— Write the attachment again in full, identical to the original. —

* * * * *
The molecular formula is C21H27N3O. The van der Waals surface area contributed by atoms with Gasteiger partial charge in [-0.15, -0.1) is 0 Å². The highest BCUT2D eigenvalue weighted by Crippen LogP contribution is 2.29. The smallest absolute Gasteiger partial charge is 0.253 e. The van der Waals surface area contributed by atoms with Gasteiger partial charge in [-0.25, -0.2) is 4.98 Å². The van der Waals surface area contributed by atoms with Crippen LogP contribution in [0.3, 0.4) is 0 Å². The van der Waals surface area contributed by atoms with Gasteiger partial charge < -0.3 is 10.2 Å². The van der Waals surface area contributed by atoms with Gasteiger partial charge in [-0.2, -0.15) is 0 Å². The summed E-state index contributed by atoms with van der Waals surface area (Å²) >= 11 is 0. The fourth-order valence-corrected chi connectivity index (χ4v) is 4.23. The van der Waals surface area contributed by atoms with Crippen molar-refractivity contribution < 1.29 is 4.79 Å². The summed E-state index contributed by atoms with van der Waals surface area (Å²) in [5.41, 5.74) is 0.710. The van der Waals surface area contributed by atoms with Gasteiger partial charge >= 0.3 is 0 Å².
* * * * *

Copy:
The molecular formula is C21H27N3O. The van der Waals surface area contributed by atoms with Gasteiger partial charge in [-0.15, -0.1) is 0 Å². The highest BCUT2D eigenvalue weighted by Crippen LogP contribution is 2.29. The smallest absolute Gasteiger partial charge is 0.253 e. The van der Waals surface area contributed by atoms with Gasteiger partial charge in [-0.25, -0.2) is 4.98 Å². The van der Waals surface area contributed by atoms with Crippen LogP contribution in [0.3, 0.4) is 0 Å². The van der Waals surface area contributed by atoms with Gasteiger partial charge < -0.3 is 10.2 Å². The van der Waals surface area contributed by atoms with Gasteiger partial charge in [-0.2, -0.15) is 0 Å². The summed E-state index contributed by atoms with van der Waals surface area (Å²) >= 11 is 0. The fourth-order valence-corrected chi connectivity index (χ4v) is 4.23. The van der Waals surface area contributed by atoms with Crippen molar-refractivity contribution < 1.29 is 4.79 Å². The summed E-state index contributed by atoms with van der Waals surface area (Å²) in [5.41, 5.74) is 0.710. The van der Waals surface area contributed by atoms with Gasteiger partial charge >= 0.3 is 0 Å².